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Dripping Drops

Commentary art
March 2015

     I was inspired by nonlinear systems and the idea that small disruptions can result in great changes in the systems, which makes them hard to predict. I am still surprised that even with how far humans have come with innovation, we still haven’t managed to figure out everything or even truly predict the weather. Nonlinear systems still leave mysteries for us to solve and to prepare for. We can perceive small patterns but they are never enough for us to really create a rule so that when x happens, y will happen. The basis of my project is inspired by a quote from Tom Stoppard’s Arcadia: “We can’t even predict the next drip from a dripping tap when it gets irregular. Each drip sets up conditions for the next, the smallest variation blows prediction apart, and the weather will always be unpredictable”.

     Thus the end results of my project are separate pieces of paper which record pigments from drips of paints through a “water marbling” process. This process meant dripping different colored acrylic paints onto a layer of water (which would leave pigment on the surface of the water) and then having paper absorb the “resulting” pigment (which in most cases were patterns). What I was attempting to capture was how a simple change in the system could affect the turnout greatly and that it is pretty much impossible to replicate a nonlinear system. I wanted to focus on how drips are all different from each other and how one cannot guess how the drips or piece will turn out. I tried my best to keep the drips consistent (as in dripping at the same height and with the same amount of pressure), but like Stoppard stated, I still really had no control on the outcome. Aside from that there are also so many uncontrollable and unpredictable aspects in the environment that affects the drip itself and what the drips results in. I created six pieces in total which tested “similar” drips in different environments, with the first one just attempting to show that no drips are the same in the first place. I also included pieces that were made with considerations of weather, another nonlinear system (precisely rain and wind).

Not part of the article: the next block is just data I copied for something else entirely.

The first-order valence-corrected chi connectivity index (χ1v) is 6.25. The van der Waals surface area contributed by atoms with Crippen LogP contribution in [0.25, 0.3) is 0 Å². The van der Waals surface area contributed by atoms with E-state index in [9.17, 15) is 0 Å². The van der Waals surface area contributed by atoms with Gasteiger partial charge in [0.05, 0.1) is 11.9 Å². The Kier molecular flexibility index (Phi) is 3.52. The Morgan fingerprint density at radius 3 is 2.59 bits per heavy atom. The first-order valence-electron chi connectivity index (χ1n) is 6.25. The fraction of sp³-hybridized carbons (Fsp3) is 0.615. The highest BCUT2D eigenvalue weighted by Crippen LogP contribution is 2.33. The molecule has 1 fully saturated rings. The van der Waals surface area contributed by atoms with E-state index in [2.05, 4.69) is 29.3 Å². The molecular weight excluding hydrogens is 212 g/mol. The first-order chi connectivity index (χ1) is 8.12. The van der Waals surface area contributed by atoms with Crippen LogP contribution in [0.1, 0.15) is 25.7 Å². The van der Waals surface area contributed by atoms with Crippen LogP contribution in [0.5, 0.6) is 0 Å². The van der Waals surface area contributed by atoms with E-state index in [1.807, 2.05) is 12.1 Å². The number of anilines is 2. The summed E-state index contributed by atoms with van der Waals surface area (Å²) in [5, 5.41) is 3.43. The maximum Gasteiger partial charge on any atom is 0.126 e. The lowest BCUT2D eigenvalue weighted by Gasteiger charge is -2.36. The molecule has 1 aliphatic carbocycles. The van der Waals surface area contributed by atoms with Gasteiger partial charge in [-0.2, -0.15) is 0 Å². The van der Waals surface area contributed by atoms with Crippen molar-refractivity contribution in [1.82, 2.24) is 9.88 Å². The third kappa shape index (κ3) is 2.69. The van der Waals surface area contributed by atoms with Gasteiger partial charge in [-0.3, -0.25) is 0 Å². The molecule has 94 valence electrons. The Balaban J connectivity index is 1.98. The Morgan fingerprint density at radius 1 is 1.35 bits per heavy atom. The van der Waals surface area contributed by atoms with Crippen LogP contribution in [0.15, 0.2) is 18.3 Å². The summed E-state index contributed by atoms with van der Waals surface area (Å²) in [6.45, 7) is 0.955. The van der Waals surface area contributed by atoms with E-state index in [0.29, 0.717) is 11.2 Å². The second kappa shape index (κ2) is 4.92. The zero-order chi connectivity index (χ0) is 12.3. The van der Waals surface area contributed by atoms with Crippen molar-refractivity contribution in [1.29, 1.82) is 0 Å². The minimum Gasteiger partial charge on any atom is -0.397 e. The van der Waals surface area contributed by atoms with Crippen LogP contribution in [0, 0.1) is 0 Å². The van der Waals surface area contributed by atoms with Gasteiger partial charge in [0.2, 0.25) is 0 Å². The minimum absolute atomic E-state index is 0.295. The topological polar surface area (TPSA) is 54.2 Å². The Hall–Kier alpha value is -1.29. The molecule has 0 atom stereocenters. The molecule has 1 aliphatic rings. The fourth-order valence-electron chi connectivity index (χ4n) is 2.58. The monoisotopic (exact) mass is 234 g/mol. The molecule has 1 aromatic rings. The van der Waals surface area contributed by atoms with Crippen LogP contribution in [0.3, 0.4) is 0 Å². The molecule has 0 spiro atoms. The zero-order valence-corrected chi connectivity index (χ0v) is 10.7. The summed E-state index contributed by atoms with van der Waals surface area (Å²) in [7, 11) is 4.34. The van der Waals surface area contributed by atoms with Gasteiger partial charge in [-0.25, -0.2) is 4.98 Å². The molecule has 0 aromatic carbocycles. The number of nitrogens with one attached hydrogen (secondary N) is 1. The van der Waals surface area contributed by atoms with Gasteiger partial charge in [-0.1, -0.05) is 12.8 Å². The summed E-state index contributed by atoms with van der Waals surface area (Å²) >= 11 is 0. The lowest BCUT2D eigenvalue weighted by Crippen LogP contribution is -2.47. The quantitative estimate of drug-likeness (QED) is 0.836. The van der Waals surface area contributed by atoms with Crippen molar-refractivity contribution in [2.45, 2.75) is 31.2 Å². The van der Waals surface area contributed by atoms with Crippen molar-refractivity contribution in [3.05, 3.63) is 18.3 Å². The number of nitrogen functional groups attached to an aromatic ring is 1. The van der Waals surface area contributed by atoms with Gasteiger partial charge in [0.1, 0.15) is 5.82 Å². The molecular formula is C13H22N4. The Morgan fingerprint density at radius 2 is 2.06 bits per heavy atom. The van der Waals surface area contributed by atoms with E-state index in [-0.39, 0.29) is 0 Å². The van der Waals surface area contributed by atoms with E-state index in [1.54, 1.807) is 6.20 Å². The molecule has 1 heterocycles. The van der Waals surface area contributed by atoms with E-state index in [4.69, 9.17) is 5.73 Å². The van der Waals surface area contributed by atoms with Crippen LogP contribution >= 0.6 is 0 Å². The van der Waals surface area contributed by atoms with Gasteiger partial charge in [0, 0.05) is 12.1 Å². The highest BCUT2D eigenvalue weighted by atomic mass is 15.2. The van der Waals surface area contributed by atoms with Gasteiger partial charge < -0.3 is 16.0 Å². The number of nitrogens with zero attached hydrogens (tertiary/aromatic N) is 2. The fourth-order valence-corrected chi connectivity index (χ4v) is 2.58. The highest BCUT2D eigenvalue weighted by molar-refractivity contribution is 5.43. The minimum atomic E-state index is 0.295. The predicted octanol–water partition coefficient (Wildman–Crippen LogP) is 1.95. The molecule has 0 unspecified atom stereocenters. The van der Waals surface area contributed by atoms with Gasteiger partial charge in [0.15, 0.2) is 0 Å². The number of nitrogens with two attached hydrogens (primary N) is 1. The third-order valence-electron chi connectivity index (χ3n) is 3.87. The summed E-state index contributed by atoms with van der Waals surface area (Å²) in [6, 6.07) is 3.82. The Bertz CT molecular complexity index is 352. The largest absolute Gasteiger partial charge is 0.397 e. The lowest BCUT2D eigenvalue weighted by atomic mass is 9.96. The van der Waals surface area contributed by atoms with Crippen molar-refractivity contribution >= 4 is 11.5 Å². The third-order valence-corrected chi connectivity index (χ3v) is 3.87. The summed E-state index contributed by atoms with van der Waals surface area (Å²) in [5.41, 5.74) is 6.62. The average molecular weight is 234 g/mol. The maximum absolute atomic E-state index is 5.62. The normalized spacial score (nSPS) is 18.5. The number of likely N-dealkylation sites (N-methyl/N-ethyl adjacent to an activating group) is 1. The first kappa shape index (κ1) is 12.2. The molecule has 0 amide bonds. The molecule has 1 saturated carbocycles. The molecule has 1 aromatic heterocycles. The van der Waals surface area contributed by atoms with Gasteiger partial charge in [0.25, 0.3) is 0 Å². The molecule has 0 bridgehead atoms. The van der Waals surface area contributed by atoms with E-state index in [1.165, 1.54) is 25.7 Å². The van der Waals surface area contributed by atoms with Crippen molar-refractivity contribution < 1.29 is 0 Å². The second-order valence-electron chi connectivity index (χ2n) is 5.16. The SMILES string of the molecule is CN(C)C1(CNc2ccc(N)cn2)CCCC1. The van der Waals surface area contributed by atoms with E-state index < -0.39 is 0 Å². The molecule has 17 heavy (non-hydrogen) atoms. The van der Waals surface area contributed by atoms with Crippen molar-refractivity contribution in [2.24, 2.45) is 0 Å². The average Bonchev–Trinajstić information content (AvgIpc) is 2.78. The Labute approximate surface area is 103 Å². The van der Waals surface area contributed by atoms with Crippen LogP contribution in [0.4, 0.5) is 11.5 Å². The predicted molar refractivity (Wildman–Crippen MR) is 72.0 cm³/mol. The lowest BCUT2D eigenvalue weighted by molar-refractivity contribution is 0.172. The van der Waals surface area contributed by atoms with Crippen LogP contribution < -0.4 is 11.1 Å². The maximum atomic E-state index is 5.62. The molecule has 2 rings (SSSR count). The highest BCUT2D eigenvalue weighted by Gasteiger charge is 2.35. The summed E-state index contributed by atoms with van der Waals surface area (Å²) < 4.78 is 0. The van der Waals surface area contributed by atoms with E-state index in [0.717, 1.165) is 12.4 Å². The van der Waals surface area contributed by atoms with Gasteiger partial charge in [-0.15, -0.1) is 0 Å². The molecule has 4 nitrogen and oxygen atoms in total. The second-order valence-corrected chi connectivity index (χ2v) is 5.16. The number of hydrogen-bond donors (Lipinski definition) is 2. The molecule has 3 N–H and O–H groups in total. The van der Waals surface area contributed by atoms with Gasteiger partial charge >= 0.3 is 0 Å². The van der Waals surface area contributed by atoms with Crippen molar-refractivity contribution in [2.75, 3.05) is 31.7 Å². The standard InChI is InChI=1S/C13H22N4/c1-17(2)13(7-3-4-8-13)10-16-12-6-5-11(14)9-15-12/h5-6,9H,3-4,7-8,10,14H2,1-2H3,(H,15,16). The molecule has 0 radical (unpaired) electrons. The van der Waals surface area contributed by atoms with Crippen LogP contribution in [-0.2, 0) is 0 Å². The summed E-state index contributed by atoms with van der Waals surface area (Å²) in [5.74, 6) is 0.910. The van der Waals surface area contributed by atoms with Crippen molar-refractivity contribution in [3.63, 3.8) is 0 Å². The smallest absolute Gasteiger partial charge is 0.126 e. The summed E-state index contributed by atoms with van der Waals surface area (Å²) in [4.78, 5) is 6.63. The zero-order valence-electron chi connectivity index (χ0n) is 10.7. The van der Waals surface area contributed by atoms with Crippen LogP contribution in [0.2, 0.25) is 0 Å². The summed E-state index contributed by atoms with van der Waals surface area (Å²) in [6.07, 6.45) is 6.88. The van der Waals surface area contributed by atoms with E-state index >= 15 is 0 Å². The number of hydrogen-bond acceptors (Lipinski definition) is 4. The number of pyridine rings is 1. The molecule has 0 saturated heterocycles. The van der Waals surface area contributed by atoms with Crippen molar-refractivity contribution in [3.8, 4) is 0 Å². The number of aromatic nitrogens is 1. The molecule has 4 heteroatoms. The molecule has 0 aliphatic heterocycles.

At the end, I found that the unpredictable and ever-changing characteristics of nonlinear systems were reaffirmed. With the first piece in which the environment was very stable, the drops were definitely different- reflecting how each previous drop affected the next drop and with each additional drop, the surface of the water would change in some way. The various resulting patterns in the remaining pieces reveal how the result of nonlinear systems can be so different even though the creation process is the same.

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